How Coffee Works

Everyday Alchemy

Before you can make that perfect cup of coffee, your coffee beans must be ground into the fine powder used in most coffee pots.
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The beans are roasted to perfection and have been poured into a cooling tray. Now what? If roasting is an art, brewing is a symphony. Four factors have to come together to make a perfect cup: the freshness of the coffee, the grind, the proportion of coffee to water, and the water itself.


Coffee needs to be kept away from light, heat and moisture. Oxygen will speed its deterioration, so store roasted beans in an airtight container and keep it in a cool, dry place for up to two weeks. Since ground coffee begins to lose flavor quickly, coffee should be ground only in the quantities needed for a few days. Refrigerate ground coffee to keep it from going stale -- even then, it's only fresh for two weeks or so.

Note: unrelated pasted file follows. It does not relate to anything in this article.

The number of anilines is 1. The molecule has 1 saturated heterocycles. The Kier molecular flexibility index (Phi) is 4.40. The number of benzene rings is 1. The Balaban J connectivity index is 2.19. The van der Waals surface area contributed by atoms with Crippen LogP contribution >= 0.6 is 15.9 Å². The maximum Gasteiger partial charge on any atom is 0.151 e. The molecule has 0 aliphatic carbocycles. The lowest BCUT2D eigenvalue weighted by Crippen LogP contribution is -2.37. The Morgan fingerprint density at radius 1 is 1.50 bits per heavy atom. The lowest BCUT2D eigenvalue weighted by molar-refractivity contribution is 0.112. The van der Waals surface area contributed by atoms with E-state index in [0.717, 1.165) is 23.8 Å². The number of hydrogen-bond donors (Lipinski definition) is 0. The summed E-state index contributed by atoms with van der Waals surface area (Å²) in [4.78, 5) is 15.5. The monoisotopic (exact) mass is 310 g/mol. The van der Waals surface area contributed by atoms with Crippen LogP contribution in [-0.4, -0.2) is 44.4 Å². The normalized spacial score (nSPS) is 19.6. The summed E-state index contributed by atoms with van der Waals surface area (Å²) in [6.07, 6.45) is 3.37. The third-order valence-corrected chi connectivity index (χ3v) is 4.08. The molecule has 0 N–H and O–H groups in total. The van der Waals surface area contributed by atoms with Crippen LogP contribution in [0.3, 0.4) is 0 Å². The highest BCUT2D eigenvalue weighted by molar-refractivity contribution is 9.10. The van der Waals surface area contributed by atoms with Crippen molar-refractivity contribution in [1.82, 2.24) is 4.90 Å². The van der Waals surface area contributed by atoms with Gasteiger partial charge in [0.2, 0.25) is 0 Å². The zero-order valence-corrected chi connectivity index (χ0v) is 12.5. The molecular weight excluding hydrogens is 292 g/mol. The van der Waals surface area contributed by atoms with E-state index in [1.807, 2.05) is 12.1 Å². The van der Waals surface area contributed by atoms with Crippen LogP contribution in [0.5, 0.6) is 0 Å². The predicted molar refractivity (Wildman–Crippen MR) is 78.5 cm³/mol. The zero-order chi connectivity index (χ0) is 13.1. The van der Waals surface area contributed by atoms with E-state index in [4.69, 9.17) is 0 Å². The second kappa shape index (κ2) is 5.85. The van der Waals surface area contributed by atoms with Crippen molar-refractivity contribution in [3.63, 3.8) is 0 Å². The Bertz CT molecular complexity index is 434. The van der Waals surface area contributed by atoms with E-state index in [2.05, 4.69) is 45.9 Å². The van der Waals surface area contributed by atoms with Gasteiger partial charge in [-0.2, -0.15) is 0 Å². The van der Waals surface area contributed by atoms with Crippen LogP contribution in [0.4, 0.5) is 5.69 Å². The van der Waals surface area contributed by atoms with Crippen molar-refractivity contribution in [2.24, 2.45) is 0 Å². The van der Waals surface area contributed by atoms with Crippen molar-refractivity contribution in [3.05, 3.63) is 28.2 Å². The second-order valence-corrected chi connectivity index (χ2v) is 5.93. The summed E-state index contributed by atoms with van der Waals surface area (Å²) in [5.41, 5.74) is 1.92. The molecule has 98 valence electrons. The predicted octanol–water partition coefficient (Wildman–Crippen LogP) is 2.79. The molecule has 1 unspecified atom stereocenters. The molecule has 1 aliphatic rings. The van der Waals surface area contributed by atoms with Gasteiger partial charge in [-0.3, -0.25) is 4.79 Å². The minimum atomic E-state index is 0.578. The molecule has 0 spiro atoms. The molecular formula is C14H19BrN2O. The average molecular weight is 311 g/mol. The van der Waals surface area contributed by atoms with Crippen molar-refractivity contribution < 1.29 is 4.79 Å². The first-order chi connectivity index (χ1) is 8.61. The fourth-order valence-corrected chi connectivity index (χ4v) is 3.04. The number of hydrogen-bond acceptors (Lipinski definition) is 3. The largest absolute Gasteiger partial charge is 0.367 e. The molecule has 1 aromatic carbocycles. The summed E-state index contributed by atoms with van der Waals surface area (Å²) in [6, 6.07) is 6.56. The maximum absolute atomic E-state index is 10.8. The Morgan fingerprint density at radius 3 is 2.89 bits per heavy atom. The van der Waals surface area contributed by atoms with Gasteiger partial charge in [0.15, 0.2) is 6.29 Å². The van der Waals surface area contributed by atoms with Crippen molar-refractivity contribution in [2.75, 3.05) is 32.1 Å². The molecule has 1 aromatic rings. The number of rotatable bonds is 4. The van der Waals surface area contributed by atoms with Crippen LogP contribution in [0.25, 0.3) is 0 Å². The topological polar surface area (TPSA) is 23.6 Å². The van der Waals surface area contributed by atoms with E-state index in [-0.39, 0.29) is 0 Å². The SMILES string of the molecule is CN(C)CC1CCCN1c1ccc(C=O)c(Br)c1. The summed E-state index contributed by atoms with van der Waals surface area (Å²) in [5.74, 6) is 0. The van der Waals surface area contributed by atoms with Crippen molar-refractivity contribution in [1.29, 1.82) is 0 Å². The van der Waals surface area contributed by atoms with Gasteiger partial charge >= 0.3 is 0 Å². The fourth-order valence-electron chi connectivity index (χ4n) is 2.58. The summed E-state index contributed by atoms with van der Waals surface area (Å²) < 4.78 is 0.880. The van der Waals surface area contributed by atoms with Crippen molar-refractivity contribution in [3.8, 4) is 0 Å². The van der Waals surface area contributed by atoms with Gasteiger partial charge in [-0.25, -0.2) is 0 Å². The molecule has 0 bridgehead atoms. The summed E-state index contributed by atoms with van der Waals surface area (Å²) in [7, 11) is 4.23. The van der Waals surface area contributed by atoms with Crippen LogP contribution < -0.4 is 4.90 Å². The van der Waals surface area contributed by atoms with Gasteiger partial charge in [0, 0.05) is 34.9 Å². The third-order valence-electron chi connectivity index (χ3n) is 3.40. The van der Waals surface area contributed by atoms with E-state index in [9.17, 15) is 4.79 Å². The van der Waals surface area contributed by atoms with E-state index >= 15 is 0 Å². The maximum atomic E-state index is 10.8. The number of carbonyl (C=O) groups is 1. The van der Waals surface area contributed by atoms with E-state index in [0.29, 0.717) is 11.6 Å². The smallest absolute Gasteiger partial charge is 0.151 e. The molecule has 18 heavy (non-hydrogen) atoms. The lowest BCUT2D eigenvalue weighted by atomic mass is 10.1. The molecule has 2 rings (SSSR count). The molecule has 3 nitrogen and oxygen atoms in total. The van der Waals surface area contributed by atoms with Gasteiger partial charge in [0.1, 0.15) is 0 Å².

The whole point of grinding coffee is to get the most flavor out of the bean. To ensure the best-tasting coffee, buy the beans of your choice and grind them yourself just before brewing. Coffee grinders are inexpensive, widely available machines.

Generally, the faster the brew time, the finer the coffee grind. Espresso, which is brewed in about 25 seconds, has a very fine grind, almost like powdered sugar. A coffee press takes about four minutes and uses a coarser grind than espresso. American drip coffee is coarser still -- it can take anywhere from five to ten minutes to brew coffee using a standard coffee maker.

Now that we understand the importance of freshness and just the right grind, let's take a look at how measurement and water factor in a good cup of coffee.